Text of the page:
Today's musical obsession, boys and girls, was brought to our attention by a recent entry in Johnny Bacardi's blog. It's a website project from 1999 devoted to close musicological readings of every single one of the 219 songs recorded by the Beatles during their career as a group. (Random sample from the essay on "Day Tripper": "the tambourine in its accompaniment of the riff is double tracked only for its first two ostinato frames; with the more familiar offbeat (2 and 4) shots backed there by a unique piece of eighth-note shaking.") (And so on.)
This was evidently years in the making, and it shows.
Naturally, like Mr. Bacardi, I headed immediately to the entry on "Revolution #9," which turns out to be almost totally self-reflexive. ("Friends and lovers have, for years, been preparing for this eventuality; 'Ha, ha! what you gonna do when you get up to "Revolution #9", wise guy?'")
I'm pretty sure I'll never actually make use of this wealth of information, but I'm mighty happy to know it exists. I've always been a fan of the classic-rock-radio staple, the "Beatles A to Z" Weekend, and this takes that idea to its logical extreme. (I'm never been a giant Beatles guy, but for some reason I'd rather hear "Hard Day's Night," "Help," and "Here, There, and Everywhere" in alphabetical order than any other way. Or have someone tell me to listen to the double-tracked tambourine in its first ostinato frame.)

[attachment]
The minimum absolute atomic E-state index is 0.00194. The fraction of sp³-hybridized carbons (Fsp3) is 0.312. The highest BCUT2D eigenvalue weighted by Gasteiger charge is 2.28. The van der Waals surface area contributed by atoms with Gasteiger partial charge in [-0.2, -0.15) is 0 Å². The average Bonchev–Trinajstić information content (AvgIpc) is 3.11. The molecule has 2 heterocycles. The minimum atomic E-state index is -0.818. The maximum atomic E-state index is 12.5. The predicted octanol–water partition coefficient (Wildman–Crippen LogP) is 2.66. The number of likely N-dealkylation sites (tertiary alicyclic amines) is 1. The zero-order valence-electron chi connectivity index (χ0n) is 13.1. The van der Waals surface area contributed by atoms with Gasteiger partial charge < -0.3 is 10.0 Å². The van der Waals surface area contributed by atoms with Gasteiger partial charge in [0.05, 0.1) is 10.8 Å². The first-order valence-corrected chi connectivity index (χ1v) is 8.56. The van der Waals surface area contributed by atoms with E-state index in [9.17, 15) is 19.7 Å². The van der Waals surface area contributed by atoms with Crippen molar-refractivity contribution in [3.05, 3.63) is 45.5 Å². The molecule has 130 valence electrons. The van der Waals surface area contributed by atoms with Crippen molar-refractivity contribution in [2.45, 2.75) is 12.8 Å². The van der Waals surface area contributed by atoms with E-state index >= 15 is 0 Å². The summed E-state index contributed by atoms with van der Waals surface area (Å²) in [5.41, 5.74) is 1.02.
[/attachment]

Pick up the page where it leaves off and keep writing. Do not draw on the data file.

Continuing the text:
PS. The Beatles project is part of Soundscapes.info, a Dutch online journal on the history and social significance of media culture. I see there are also academic essays on channel surfing, the music of Commodore 64 games, and pirate radio, along with a 2004 piece deconstructing one of Rumsfeld's speeches as an example of communication which does not communicate. The writing I've skimmed thus far seems to be a curious, sometimes off-putting, mix of critical theory jargon and everyday slang.